William Francis Morrison and three co-defendants pled guilty to the offense of arson in the first degree. Defendant was sentenced to 10 years probation, conditioned On the payment of restitution to the victim, and a $1,000 fine. A hearing was held on March 11, 1986 to determine the restitutionary amount. An order was entered on March 12, 1986 specifying the amount Of restitution and the manner of payment as follows: "[E]ach defendant is jointly and severally responsible for the entire amount of $32,500.00. . . . [A]s a condition of probation the [four] defendants shall pay the sum of $15,000.00 restitution . . . on or before . . . March 21, 1986. Should this not be paid on or before that date, each defendant will be considered to have violated the terms of his probation and subject to immediate revocation. Partial payment by any one defendant will not be considered as satisfaction of this obligation. Further, the balance owed of $17,500.00 shall be paid off during the first five (5) years of defendants' probation. Further, should any amounts owed as restitution be in arrears at any time without legal excuse, each defendant shall be considered to have violated the conditions of probation. Under no circumstances shall this Order be construed so as to allow any defendant to pay only one fourth of any amount owed." From this order, defendant Morrison appeals. Held:
Defendant's sole enumeration of error is that the trial court erred in its March 12, 1986 order by holding each defendant jointly and severally liable for the entire restitutionary amount. We note at the outset that "[t]his court is not empowered to modify a sentence which is within the statutory limits and lawfully imposed." Thomas v. State, 139 Ga. App. 364 (228 SE2d 386) (1976)
. Thus, our initial inquiry is whether the sentence was properly imposed by the trial court.
"Probation is granted as a privilege, and not as a matter of right; and the revocation of the probation is punishment for the crime for which the defendant was convicted in the first instance. . . . Probation of sentence . . . comes as an act of grace to one convicted of a crime. . . . The defendant stands convicted; he faces punishment and cannot insist on terms or strike a bargain." (Citations and punctuation omitted.) Scott v. State, 131 Ga. App. 504 (206 SE2d 137) (1974)
. OCGA 17-10-1
(a) gives the trial court the "power and authority to suspend or probate the sentence under such rules and regulations as he deems proper." See also Garland v. State, 160 Ga. App. 97 (4) (286 SE2d 330) (1981)
. "The probation and suspension statutes in Georgia vest broad discretion in trial judges. . . . [A]ny reasonable condition imposed for probation or suspension of a sentence by a trial court should . . . be approved." West v. State, 160 Ga. App. 855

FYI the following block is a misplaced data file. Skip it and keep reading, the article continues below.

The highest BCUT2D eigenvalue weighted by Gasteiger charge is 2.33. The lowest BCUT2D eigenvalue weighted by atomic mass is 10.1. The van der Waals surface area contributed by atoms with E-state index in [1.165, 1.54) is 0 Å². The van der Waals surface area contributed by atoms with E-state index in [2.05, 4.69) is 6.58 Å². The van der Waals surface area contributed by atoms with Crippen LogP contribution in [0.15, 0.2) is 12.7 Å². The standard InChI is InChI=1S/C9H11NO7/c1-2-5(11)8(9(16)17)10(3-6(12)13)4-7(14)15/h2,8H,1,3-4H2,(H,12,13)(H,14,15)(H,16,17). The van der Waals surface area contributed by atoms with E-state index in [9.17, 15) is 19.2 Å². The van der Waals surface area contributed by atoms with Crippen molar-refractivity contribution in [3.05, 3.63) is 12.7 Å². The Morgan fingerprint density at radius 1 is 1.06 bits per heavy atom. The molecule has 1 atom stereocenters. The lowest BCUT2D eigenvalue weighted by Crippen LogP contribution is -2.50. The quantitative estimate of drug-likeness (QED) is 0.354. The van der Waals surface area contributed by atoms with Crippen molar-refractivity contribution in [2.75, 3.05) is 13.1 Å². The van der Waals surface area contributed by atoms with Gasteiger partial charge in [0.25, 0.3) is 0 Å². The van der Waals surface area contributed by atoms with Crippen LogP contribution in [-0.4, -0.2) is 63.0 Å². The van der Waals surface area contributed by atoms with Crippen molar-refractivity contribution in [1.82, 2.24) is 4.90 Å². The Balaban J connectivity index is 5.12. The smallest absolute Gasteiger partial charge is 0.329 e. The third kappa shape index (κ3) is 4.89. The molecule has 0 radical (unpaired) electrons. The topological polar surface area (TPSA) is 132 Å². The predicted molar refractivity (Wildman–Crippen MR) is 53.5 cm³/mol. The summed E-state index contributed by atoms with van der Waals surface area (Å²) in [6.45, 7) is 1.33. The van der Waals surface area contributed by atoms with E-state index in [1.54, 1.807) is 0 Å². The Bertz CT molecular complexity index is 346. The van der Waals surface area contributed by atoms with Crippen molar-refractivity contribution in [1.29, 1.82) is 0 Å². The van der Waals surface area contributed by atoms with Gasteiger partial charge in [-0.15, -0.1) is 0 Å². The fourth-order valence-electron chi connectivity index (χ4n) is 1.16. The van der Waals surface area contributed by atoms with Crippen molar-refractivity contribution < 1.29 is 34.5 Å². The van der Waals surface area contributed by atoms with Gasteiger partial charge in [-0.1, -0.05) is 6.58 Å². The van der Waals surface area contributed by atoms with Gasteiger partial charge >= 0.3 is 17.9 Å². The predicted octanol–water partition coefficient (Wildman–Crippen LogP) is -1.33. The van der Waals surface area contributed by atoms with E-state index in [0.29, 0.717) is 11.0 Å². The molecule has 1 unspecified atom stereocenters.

, 856 (287 SE2d 694 (1982)
It is clear that court-ordered restitution may be imposed as a reasonable condition of probation. OCGA 17-14-3
. See also Lee v. State, 166 Ga. App. 485 (1) (304 SE2d 446) (1983)
(in which the restitutionary amount was apportioned among the three co-defendants). This court has recently examined the role of restitution in our judicial process. In Garrett v. State, 175 Ga. App. 400
, 401 (333 SE2d 432
) (1985), 1
we stated that "the restitution mechanism is an attempt to avoid the necessity of a separate civil action and to determine the amount of loss caused by the criminal act. . . . This device . . . has the salubrious effect of serving judicial economy and saving as well . . . time and costs and repeated court appearances. . . . It appears then, that the objective is to resolve and conclude the whole matter in a single court proceeding, in the context of the criminal action, in a manner acceptable to the parties. . . ."
Although it is clear that the amount at issue in the present case could be awarded as joint and several damages following a civil liability trial, we do not believe this finding to be controlling of the issue in the case sub judice. This court's statement in Garrett concerning the purpose of restitution does not mean that restitution is synonymous with civil damages. OCGA 17-14-9
clearly provides that the amount of restitution may be less than the actual damages suffered by the victim. Moreover, the legislature has mandated certain factors which must be considered in determining the nature and amount of restitution that clearly would not be relevant in determining Civil damages. OCGA 17-14-10
. In fact, the amount of damages is only one factor that the ordering authority must consider under that code section. OCGA 17-14-10
(3). Lastly, a restitutionary award does not preclude a civil trial and damages award. OCGA 17-14-11
Another line of cases which bear more directly on the reasonableness issue are those which hold that the trial court cannot impose conditions which involve third persons over which the probationer has no control. In Ward v. State, 248 Ga. 60 (281 SE2d 503) (1981)